by H. R. F. KEATING FILMS
Again it broke the bounds of the storytelling methods we are most used to on the box. Instead we got labels giving us the date and a summary of each sequence, we got characters emerging from pen-andink drawings of 1840's life, we got a succession of different heroes.
In short, we were given the full "alienation effect" treatment introduced to the theatre rather long ago by Berthold Brecht. And a damn silly idea it has always seemed to me. It is supposed. I believe, to make us think about the general by stopping us becoming too interested in the particular.
Hence in the present instance as soon as we began to follow the fortunes of the man whose wife was stolen from him by a tough railway navvy we were switched to a completely different hero, the visionary engineer of the tunnel. It was all designed to make us see the building-work as a monstrous piece of general exploitation of suffering humanity.
But, as might be expected by anyone except a German theoretician. if you alienate interest you alienate interest, i.e., you set up a strong desire to switch off. Only stern critical duty kept me watching while the stale lesson was worked out to its quite extraordinary end (sudden appearance in last two minutes of yet another protagonist. a Scotswoman poetically telling of the injustices of the Clearances).
Yet I defend to the end Mr. Dewhurst's right to do it. People can become hooked on the oddest of notions (the Brechtian drama, the word cadences of the Bible) and it is a splendid thing that television can still expose us to such entln.p.i;INrns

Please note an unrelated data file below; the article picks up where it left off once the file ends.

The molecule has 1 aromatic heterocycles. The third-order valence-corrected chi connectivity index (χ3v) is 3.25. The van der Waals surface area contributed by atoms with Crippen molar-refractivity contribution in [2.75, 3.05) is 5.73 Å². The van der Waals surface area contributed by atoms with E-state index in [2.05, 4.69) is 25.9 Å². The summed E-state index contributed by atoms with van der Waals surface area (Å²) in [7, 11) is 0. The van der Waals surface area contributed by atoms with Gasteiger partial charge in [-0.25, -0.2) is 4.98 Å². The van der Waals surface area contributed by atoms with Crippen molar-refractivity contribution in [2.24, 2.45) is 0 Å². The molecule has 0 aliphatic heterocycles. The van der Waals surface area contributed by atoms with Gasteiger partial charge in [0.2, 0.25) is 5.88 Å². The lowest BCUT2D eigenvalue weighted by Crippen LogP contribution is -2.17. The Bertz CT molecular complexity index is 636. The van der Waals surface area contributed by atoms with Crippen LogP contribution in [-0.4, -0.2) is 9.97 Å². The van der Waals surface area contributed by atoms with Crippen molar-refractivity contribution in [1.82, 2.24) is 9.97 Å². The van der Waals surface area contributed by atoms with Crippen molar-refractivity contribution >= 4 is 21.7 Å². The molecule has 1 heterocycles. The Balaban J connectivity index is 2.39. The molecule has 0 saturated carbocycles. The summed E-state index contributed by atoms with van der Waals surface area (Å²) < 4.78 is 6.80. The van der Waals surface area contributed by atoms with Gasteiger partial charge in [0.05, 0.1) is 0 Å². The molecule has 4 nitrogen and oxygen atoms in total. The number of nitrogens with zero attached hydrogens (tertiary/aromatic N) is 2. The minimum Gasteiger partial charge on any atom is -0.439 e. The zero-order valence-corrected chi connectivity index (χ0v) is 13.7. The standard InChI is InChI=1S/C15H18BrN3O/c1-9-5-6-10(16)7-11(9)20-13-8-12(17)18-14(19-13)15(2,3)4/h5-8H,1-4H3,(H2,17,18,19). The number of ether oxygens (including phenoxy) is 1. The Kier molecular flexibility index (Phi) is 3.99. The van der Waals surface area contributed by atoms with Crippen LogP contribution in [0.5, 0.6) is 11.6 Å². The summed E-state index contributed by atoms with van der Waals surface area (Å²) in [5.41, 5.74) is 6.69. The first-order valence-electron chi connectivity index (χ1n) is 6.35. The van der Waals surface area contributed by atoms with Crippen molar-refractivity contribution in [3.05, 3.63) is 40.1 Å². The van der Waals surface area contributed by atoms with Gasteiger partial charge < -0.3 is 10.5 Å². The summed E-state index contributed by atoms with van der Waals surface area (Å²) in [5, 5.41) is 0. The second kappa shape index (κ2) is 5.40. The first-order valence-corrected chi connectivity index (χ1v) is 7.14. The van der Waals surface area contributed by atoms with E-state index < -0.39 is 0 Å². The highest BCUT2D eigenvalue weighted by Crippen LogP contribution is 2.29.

Could be good
Saturday, BBC-2: "Review." The arts magazine looks at playwrights, among them W. J. Weatherby, an English journalist who went to live in New York's Negro ghetto and wrote a play of which extracts will he shown.
Monday, ITV: "The Patriot Game." Play by Dominic Behan based on a true story of the I.R.A. in Britain in 1939 and confronting violence and patriotism.
Tuesday. BBC-1: "Viewpoint." Don Salvador de Madariaga, the distinguished Catholic thinker, talks about his new book, "Portrait of a Man Standing." ANEW film season has opened with a handful of adult themes — political, historical or philosophical-to prove that the cinema can live up to them when it has them; or that even when it doesn't quite. the subjects themselves make a welcome change from the "sex-pottery" of recent months.
Irving Lerner has matte a splendid spectacle of Peter Shaffer's ambitious play about imperial Spain's conquest of Peru, The Royal Hunt of the Sun ("U," Odeon, St. Martin's Lane).
The Spanish General Pizarro's (Robert Shaw) enthusiasm to set out across the world to find the Kingdom of Gold fails to extract from the Spanish King Carlos V (James Donald) more than permission and two priests. The rest of the equipment and volunteers for the expedition Pizarro must recruit himself.
Perhaps the journey to the Andes is less extraordinary on the screen, where we are accustomed to spectacular vistas, than it was on the stage of the Old Vic, where I saw the play. But it is impressive enough.
Spanish lancers mow down the unarmed Indians and take the Inca King Atahuallpa (Christopher Plummer) prisoner. Pizarro promises him freedom in exchange for the Inca's promise to fill one of the rooms of his palace with gold.
The core of the film is the relationship between the two leaders. the noble savage and the unlettered Christian soldier, from suspicious curiosity, to trust and appreciation and eventual friendship as each tries to communicate his faith.
This affection only accentuates Pizarro's dreadful dilemma after the Inca has kept his bargain to deliver the gold.